Coal’s last stand? It doesn’t intend to go quietly, or truthfully


Can burning help the poor?
Can burning coal help the poor?

Big Coal is looking to make a comeback and all they need to do is to put a little lipstick on the pig. Or so they think.

Coal is a dirty fuel, it’s hard on the lungs and the emissions are deadly for an overheated planet. Obviously with all that stacked up against it there is only one solution – an over-the-top PR campaign.

Peabody Energy, the world’s biggest privately owned coal miner with a diving stock price, launched a campaign earlier this year to win friends back over to the coal side.

Peabody said the global campaign was “aimed at building awareness and support to eliminate energy poverty, increase access to low-cost electricity and improve emissions through advanced clean coal technologies.” That is a mouthful of highly debateable points and the campaign further promised to “educate and mobilize” world leaders on the issue.

Will it work? Coal demand is falling worldwide but the fuel will likely remain a substantial, if fading, part of the energy mix for the foreseeable future. And the sector clearly has not lost all its influence, which complicates climate talks at the international level.

The coal industry is looking to get its message before leaders at the G20 meeting in Australia in mid-November. Australian Prime Minister Tony Abbott is a friend and he wants to keep the issue of climate change off the agenda, while embracing fossil fuels such as coal.

“Coal is good for humanity,” he said while opening a new coal mine in Queensland in October.

Abbott wants to talk about the economy at the G20, as if it is separate from the needs of the broader environment. This could frustrate US President Obama who is looking at the climate file as a major legacy for his presidency. But it all plays into the hands of coal companies as they want to focus on the idea that high priced energy is holding back developing countries. But aid workers and other analysts believe renewable energy is affordable and the better choice for these countries for a slew of reasons that go beyond just climate issues.

“The coal industry seems to have convinced itself that coal is the solution to energy poverty,” Clark Williams-Derry, deputy director of the US think tank, Sightline.org, said by email. “And they may be able to drag along some politicians. But folks who work on actual poverty issues seem unimpressed with their arguments.”

Renewable energy costs are actually dropping, thanks to advances in technology for both solar panels and wind turbines.  Another think tank, the US Institute for Energy Economics and Financial Analysis, which advocates for clean tech solutions, recently studied India’s coal development plans and concluded that importing coal from Australia’s Galilee basin was too costly.

“Renewables are a lower cost, cleaner solution, particularly when the deflationary impact of wind and solar is incorporated,” the report found.

In fact how the world works to lift the people from energy poverty is complex and subject to much debate.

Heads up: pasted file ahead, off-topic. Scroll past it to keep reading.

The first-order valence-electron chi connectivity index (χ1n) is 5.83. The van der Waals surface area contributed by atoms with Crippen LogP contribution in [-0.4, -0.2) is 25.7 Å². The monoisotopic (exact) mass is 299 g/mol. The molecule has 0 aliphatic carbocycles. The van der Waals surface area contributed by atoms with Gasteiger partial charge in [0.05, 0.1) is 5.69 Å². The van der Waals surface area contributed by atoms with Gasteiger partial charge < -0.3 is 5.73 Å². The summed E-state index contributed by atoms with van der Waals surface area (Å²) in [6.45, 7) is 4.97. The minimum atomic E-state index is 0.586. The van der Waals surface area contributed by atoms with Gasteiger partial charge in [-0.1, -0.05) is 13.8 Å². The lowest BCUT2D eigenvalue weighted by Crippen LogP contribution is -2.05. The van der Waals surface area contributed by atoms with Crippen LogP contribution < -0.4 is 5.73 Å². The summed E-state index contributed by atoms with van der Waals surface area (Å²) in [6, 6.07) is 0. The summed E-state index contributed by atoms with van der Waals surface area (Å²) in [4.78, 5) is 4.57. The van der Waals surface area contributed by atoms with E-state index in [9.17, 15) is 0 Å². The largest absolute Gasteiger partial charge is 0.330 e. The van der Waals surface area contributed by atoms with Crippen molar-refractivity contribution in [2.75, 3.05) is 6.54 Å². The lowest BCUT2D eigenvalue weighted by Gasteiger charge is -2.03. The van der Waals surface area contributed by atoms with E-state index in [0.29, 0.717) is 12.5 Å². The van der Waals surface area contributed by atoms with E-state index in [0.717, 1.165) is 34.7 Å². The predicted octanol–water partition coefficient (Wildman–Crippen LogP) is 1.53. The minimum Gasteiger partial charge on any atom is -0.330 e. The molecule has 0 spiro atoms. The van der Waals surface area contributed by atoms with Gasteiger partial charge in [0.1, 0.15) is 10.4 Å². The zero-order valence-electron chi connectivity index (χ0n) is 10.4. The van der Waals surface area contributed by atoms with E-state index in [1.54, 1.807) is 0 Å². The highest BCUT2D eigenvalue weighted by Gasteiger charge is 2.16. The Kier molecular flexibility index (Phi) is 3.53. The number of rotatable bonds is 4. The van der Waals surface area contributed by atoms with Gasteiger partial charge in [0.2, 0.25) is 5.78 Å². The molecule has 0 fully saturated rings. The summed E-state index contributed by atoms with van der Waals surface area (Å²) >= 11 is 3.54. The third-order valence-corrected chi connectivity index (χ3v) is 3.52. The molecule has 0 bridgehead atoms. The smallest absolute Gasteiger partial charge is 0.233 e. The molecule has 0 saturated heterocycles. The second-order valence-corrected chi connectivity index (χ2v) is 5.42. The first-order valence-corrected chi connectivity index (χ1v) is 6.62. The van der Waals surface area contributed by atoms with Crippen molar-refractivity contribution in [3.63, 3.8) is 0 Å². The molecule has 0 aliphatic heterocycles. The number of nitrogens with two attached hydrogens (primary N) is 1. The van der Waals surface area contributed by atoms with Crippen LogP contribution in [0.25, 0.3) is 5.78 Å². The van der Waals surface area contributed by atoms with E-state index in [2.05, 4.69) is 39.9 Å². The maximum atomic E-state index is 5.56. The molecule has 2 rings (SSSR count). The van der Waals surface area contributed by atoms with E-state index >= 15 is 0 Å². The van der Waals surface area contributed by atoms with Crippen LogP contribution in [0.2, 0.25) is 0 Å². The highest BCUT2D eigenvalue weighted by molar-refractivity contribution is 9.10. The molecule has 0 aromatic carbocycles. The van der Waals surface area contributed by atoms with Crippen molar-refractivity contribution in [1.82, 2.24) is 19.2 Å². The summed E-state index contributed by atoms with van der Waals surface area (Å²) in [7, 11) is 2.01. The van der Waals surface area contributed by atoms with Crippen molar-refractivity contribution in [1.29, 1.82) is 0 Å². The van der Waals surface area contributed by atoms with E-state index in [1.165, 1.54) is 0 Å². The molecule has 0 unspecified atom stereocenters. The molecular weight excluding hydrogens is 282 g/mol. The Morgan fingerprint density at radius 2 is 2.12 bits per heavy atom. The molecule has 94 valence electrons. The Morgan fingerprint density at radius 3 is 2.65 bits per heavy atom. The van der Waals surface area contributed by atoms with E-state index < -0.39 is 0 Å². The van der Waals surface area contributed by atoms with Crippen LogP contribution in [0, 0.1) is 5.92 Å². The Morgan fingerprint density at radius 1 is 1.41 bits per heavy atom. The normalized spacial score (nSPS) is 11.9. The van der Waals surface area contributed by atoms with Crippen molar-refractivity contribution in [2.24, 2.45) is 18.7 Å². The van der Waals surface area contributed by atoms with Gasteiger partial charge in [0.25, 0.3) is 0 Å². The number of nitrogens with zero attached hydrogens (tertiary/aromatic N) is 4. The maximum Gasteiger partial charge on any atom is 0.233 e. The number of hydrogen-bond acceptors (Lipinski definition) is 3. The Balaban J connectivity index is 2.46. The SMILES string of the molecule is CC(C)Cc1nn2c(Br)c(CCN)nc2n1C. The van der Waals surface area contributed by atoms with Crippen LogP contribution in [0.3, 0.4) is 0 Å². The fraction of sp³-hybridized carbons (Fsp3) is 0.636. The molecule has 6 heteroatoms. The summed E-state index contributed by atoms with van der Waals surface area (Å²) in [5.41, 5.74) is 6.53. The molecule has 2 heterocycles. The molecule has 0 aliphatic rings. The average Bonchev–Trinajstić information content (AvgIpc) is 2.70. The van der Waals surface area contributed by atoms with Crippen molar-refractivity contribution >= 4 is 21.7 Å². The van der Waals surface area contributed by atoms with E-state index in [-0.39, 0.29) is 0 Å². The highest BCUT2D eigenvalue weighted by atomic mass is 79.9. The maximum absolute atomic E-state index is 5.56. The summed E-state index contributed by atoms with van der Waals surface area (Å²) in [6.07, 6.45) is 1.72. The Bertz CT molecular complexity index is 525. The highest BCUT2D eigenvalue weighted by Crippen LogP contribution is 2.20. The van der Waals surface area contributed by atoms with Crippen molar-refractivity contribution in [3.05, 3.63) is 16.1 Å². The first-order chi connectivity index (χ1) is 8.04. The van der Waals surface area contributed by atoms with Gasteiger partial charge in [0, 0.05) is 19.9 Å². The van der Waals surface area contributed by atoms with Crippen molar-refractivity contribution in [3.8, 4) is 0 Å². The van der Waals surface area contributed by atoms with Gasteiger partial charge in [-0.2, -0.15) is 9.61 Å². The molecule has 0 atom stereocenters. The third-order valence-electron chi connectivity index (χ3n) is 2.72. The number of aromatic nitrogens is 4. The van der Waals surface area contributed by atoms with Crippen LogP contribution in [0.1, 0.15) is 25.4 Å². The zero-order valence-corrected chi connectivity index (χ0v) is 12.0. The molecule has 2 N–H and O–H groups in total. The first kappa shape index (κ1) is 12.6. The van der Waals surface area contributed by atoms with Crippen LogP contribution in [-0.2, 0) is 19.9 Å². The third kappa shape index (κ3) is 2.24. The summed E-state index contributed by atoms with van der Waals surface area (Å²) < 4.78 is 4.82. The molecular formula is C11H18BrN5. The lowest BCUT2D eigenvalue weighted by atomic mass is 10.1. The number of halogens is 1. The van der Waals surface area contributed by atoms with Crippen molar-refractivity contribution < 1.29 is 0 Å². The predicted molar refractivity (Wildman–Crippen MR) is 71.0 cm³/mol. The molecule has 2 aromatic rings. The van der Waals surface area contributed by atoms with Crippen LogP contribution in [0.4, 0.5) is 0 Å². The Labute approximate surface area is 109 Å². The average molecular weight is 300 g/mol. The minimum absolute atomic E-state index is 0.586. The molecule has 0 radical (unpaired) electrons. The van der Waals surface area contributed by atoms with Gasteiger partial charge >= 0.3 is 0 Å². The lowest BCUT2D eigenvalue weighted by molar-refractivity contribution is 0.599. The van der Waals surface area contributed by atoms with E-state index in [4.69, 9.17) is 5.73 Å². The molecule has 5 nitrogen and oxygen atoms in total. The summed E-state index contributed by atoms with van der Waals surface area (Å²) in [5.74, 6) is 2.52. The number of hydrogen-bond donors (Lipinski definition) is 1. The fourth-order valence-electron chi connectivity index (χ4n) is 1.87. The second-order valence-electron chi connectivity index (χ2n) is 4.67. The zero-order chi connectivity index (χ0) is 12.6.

David Roberts of Grist argued in a recent post that centralized grids are not the answer for the poor. Grids powered by fossil fuels are expensive and when built there is no guarantee the poor will gain access. Nigeria is a prime example of a country with vast energy resources and where energy poverty abounds. Roberts believes renewable energy at the local level will be key.

“My preference — my hope and faith — is to put the tools of energy access directly into the hands of the poor and unleash innovation among those most sensitive to local culture and practice. Give the poor the power to shape their own future,” he wrote.

Last gasp?

Signs abound that the coal industry is in trouble and its best to start with what was once the industry’s most reliable market – China. For the first time in a century China’s coal demand is on the decline, falling by 1-2 percent in the first nine months of this year, according to a Greenpeace report.

“The data suggests the world’s largest economy is finally starting to radically slow down its emission growth, and it comes ahead of key talks next year on a new global climate and energy deal,” according to Greenpeace.

Peabody Energy, itself is struggling, reporting that its loss soared to $150.6 million in its September quarter, due largely to falling demand from China. The company’s stock price is in the pits too, slumping  by half over the past year to about $10 per share now.

Coal clearly faces an uphill battle to win back converts to a 19th century fuel. “But one thing that will limit the campaign’s impact is that it’s such transparent PR,” said Williams-Derry of Sightline.

“Worse, it’s PR from a struggling industry facing some of the worst market conditions it’s faced in years. Those financial struggles could easily translate into waning political power, sagging relevance—and less traction with policy leaders.”

So that is what’s wrong with the coal PR campaign: it’s simplistic and wrongheaded. In reality it’s a desperate move of an industry under pressure peddling a fuel we need far less of.

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